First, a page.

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Materialism in Children

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Materialism is an attitude or personal value that places a lot of importance on money and the possession of things. How much is ‘a lot’ is a matter of opinion and will vary between families and cultures, based on their beliefs.

Materialism in children can become a problem when it’s out of balance with other values. In children it is often associated with low self-esteem and can lead to a downward spiral, as they seek to feel better about themselves by owning more desirable things.

Why do some children become materialistic?

Psychologists have found that materialism in children builds from the age of eight or nine, as they become increasingly self-aware, compare themselves to others and may struggle with self-esteem. In their late teens most children become more comfortable with who they are and their materialism typically subsides.

If the world around a young child tends to portray money and possessions as life’s rewards and the keys to happiness, they’ll be more likely to pursue materialism to boost their self-esteem. As with many learned behaviours, the strongest influences include their parents’ attitudes and behaviours, the advertising messages they’re exposed to and the values of their peers.

How to tell if your child might be overly materialistic

Many parents who are concerned about keeping their child’s materialism in balance have come to recognise a few warning signs. These can include:

  • Always expecting money or toys for completing routine tasks
  • Throwing major hissy-fits when you won’t get them the latest must-have cool gadgets, which apparently ‘everyone else’s parents’ are buying for their kids
  • An inability to give away or dispose of old toys they haven’t used for years
  • Constantly saying they’re bored, have nothing to do or don’t have anything to play with, when the opposite is true
  • Quickly losing interest in a new purchase they ‘couldn’t live without’ a week ago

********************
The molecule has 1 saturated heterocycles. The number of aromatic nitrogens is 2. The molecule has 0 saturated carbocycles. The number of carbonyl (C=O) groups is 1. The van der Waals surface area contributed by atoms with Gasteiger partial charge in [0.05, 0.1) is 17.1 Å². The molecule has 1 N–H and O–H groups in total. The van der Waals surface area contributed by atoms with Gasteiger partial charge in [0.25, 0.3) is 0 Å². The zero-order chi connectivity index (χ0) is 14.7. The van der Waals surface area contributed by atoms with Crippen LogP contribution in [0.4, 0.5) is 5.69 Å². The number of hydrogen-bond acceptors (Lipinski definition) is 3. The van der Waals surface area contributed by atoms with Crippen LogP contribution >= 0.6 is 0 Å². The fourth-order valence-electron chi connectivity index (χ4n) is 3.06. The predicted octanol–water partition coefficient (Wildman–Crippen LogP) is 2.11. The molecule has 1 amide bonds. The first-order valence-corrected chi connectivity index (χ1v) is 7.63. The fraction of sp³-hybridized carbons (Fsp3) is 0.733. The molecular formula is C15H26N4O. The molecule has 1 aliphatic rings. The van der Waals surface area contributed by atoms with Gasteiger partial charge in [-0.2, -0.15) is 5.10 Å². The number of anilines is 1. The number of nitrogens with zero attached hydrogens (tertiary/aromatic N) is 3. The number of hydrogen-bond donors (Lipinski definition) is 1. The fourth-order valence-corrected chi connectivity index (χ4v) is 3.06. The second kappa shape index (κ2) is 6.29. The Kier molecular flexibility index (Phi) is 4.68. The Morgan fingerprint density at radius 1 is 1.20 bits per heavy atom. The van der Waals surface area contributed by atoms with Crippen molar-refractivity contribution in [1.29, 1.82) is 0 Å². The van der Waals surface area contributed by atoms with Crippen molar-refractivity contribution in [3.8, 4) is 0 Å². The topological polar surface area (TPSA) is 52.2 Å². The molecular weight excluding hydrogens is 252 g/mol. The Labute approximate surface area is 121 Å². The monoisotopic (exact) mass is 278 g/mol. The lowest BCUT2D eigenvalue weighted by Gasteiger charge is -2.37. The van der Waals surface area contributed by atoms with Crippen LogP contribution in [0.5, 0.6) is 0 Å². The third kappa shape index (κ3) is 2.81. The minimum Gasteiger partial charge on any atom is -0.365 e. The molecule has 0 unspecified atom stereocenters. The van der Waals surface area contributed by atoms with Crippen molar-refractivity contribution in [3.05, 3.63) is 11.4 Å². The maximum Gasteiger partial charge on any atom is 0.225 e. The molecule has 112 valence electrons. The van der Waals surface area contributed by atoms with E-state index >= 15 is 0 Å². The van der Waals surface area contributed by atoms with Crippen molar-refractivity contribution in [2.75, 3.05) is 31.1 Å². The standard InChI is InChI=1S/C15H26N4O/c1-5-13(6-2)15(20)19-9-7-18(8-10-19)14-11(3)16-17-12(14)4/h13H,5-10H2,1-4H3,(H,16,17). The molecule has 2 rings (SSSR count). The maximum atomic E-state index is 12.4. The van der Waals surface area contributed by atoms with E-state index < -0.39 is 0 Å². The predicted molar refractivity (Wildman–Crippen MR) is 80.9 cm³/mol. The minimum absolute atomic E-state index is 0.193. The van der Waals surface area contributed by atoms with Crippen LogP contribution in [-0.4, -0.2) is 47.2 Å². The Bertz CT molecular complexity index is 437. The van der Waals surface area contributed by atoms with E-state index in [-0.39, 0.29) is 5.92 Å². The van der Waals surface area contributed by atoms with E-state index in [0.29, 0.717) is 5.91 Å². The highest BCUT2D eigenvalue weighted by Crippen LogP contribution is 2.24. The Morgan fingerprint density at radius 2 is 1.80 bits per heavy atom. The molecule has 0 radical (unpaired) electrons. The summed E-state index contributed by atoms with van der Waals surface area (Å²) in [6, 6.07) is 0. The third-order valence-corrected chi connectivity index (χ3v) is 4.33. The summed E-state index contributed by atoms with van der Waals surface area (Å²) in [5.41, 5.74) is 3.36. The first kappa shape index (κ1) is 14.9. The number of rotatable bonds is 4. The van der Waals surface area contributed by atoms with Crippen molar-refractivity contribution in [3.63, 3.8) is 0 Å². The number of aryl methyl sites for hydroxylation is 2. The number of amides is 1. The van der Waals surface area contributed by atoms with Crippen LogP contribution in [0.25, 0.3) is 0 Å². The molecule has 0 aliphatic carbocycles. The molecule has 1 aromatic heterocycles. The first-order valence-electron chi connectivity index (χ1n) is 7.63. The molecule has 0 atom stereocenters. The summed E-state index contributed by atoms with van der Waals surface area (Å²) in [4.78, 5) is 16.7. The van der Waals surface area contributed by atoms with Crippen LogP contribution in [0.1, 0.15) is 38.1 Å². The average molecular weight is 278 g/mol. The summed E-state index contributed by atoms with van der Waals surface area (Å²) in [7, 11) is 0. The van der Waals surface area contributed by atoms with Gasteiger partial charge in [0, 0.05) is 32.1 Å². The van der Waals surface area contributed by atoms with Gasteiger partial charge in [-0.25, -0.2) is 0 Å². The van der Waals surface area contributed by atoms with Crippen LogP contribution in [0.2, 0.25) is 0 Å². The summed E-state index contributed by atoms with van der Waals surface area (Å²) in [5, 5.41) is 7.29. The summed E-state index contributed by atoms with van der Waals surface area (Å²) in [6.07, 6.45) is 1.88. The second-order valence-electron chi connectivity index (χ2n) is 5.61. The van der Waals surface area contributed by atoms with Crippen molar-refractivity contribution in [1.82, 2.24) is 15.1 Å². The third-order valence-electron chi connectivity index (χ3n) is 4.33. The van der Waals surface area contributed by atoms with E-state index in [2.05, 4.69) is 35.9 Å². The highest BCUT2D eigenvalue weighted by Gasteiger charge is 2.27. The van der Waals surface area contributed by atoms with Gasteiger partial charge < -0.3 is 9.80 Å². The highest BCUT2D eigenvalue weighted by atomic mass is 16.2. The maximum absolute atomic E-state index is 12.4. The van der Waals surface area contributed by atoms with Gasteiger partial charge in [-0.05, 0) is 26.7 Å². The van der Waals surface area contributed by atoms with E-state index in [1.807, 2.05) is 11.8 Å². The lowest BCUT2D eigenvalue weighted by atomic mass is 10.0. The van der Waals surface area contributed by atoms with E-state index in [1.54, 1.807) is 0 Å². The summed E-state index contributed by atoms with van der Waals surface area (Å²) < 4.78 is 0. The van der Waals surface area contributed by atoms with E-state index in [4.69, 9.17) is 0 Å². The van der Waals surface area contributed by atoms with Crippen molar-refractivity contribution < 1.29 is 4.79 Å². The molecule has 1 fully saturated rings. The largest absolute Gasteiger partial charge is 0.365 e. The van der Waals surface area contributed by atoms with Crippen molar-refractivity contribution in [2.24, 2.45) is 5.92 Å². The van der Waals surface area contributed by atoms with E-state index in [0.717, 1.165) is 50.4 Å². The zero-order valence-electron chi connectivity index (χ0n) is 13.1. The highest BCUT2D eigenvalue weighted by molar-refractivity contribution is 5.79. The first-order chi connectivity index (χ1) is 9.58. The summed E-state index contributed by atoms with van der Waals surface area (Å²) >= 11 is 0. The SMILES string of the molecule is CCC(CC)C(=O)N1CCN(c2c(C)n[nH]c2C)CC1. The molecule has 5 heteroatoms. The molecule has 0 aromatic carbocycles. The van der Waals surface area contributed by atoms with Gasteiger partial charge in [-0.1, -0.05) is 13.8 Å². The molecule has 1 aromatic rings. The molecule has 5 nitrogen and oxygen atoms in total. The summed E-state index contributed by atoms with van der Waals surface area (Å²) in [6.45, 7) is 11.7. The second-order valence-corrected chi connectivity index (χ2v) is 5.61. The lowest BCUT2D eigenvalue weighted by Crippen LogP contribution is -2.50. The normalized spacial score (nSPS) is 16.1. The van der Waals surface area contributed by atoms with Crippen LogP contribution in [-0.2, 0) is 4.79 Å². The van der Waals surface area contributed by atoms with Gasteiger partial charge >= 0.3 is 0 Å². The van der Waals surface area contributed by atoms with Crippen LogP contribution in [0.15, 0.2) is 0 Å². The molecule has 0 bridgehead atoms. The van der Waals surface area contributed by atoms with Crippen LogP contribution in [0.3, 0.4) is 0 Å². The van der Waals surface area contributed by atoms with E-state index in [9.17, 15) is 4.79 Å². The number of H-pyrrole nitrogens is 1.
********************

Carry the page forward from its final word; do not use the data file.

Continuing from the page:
How to reduce a child’s materialism

A 2016 New York Times article reported on a study of 71 families with ‘high materialism score’ children. Half of the children in the study attended sessions for eight weeks that were designed to reduce their materialism. Compared to the other group, these children showed a marked decrease in their materialism score and an increase in self-esteem. 

Here’s a summary of the study’s recommendations for parents.

  • Give your children a regular allowance that’s split into three parcels; money for saving, spending and giving; and talk with them about the reasons behind their decisions
  • Talk as a family about your income and expenses, so your kids understand how you manage money
  • Help your children learn how to separate must-haves from nice-to-haves and to understand how and why you prioritise some things, such as having family holidays and experiences together rather than owning a flash car
  • Talk about how advertising and peers can make people want things, and continue recognising examples together as they occur
  • Encourage your children to identify and learn from someone they know who seems to be good at keeping a balance between wanting, spending and needing
  • Make this something you continue to talk openly about as a family throughout their pre-teen and teenage years

Other experts suggest you can reduce your child’s materialism and build their self-esteem by focusing on their emotional needs rather than material things, being careful not to reward them with material things, not showing your love through bought gifts, and not punishing them by taking away material things, such as a video game or phone.

When it comes to your child’s allowance, it’s often recommended that some of their spending money is expected to cover a few everyday necessities, such as bus and lunch money. As they get older, increase the allowance to include clothing, school stationery requirements, entertainment and so on. Initially you can pay them in cash, but later you could set your child up with an online bank account that’s linked to yours. That way you can pay them automatically online, keep an eye on their account, let them monitor their money online and give them an EFTPOS or debit card for independent spending.

References:

https://pdfs.semanticscholar.org/97ee/d8bb2d0b37bac056320a31f412543bbc8723.pdf

https://www.imom.com/4-signs-your-child-is-materialistic/

https://parenting.blogs.nytimes.com/2016/02/03/six-steps-to-curb-materialism-in-your-kids/

https://www.nbcnews.com/business/personal-finance/what-should-you-do-when-your-kids-start-being-materialistic-n793551

https://greatergood.berkeley.edu/article/item/what_makes_some_kids_so_materialistic

https://news.psu.edu/story/141273/2006/04/03/research/probing-question-does-materialism-harm-kids

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